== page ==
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Erin Hubert, 15, does laundry as part of her chores.

Dave Chan/The Globe and Mail

Laundry may be the most reviled chore in history. It's also a revealing example of how money, technology, class and gender have led to the current chore debate.

Women's diaries going back centuries are filled with complaints about their laundry load; writing in the mid-1800s, Nevada housewife Rachel Haskell spoke for her peers when she dubbed it "the great domestic dread of the household."

Of course, back then, laundry was a full-scale operation: building fires, lugging water and rubbing clothes with lye soap that burned your skin – a back-breaking task that puts our complaints about endless folding in front of Game of Thrones to shame.

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By the mid-1900s, the modern automatic washing machine had arrived to save the day, or at least a few hours of it. For working-class women, the washer was indeed a time-saver that freed them up to go to work, as Jan Paul Heisig at Berlin's Social Science Research Centre wrote in a recent paper, while upper-income women were left holding the hamper, and their chores increased.

One economic analysis suggested that the washer, the dryer and the freezer combined increase the likelihood that a woman would work outside the home by 25 per cent in the 1960s. Cambridge economist Ha-Joon Chang has argued that the washing machine changed society more than the Internet because of its impact on women's labour.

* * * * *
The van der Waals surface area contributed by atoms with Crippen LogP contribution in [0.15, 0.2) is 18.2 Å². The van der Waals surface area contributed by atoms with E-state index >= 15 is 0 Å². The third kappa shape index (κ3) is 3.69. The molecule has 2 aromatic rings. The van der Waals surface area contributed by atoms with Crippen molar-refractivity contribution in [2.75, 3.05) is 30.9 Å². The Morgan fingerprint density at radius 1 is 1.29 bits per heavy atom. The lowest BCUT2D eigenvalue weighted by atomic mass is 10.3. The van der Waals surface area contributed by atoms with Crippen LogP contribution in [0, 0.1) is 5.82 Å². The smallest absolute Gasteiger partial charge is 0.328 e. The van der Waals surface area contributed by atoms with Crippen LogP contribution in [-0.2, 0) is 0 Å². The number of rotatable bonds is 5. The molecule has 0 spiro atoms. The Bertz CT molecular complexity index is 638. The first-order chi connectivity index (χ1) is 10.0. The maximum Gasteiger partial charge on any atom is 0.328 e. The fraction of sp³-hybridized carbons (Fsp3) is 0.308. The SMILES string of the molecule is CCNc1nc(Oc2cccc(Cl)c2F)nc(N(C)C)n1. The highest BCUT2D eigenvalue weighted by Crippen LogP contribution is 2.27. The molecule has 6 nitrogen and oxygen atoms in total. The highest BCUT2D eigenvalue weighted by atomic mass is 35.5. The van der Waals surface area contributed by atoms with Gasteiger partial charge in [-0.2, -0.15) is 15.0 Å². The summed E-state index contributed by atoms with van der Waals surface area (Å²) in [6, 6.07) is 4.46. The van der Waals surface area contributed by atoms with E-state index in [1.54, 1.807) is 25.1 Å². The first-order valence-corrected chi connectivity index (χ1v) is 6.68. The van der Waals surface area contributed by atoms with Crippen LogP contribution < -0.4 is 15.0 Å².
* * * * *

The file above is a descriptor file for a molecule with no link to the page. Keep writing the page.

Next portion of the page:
The downside of the domestic washing machine is that cleanliness standards went up, helped along by advertisers keen to sell detergent. Plus, as the exponential growth in home closets demonstrates, we have developed a near-insatiable appetite for mall discounts.

"Washing machines meant more special treatment for clothes, more clothes, more washes every week," says Kathleen Brown, the author of Foul Bodies, a historical take on cleanliness.

Today, Canadians do almost four billion loads of laundry each year, according to Euromonitor's 2012 laundry care report. An international comparison across 32 countries found that, in every one, men were least likely to take on the laundry load. A full 46 per cent of the husbands surveyed reported never doing laundry. Around the world, the dirty socks are still women's work.

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